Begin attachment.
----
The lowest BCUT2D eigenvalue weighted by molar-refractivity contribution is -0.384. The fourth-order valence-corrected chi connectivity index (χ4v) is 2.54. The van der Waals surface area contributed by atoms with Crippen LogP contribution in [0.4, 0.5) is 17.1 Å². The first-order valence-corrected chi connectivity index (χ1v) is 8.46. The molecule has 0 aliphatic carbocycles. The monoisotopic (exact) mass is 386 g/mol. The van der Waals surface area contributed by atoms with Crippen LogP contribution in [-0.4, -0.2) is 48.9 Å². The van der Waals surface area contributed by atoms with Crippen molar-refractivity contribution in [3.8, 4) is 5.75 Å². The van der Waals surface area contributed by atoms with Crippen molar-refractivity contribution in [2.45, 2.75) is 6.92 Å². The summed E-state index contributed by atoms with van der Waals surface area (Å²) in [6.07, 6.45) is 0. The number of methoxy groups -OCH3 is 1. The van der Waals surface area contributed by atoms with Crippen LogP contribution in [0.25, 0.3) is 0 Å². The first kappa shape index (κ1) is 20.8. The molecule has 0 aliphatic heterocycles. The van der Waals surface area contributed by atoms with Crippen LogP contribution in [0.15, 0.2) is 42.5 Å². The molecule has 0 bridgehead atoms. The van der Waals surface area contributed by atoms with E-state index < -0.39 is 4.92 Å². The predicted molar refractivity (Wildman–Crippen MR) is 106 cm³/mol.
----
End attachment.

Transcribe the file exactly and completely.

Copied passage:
The lowest BCUT2D eigenvalue weighted by molar-refractivity contribution is -0.384. The fourth-order valence-corrected chi connectivity index (χ4v) is 2.54. The van der Waals surface area contributed by atoms with Crippen LogP contribution in [0.4, 0.5) is 17.1 Å². The first-order valence-corrected chi connectivity index (χ1v) is 8.46. The molecule has 0 aliphatic carbocycles. The monoisotopic (exact) mass is 386 g/mol. The van der Waals surface area contributed by atoms with Crippen LogP contribution in [-0.4, -0.2) is 48.9 Å². The van der Waals surface area contributed by atoms with Crippen molar-refractivity contribution in [3.8, 4) is 5.75 Å². The van der Waals surface area contributed by atoms with Crippen molar-refractivity contribution in [2.45, 2.75) is 6.92 Å². The summed E-state index contributed by atoms with van der Waals surface area (Å²) in [6.07, 6.45) is 0. The number of methoxy groups -OCH3 is 1. The van der Waals surface area contributed by atoms with Crippen LogP contribution in [0.25, 0.3) is 0 Å². The first kappa shape index (κ1) is 20.8. The molecule has 0 aliphatic heterocycles. The van der Waals surface area contributed by atoms with Crippen LogP contribution in [0.15, 0.2) is 42.5 Å². The molecule has 0 bridgehead atoms. The van der Waals surface area contributed by atoms with E-state index < -0.39 is 4.92 Å². The predicted molar refractivity (Wildman–Crippen MR) is 106 cm³/mol.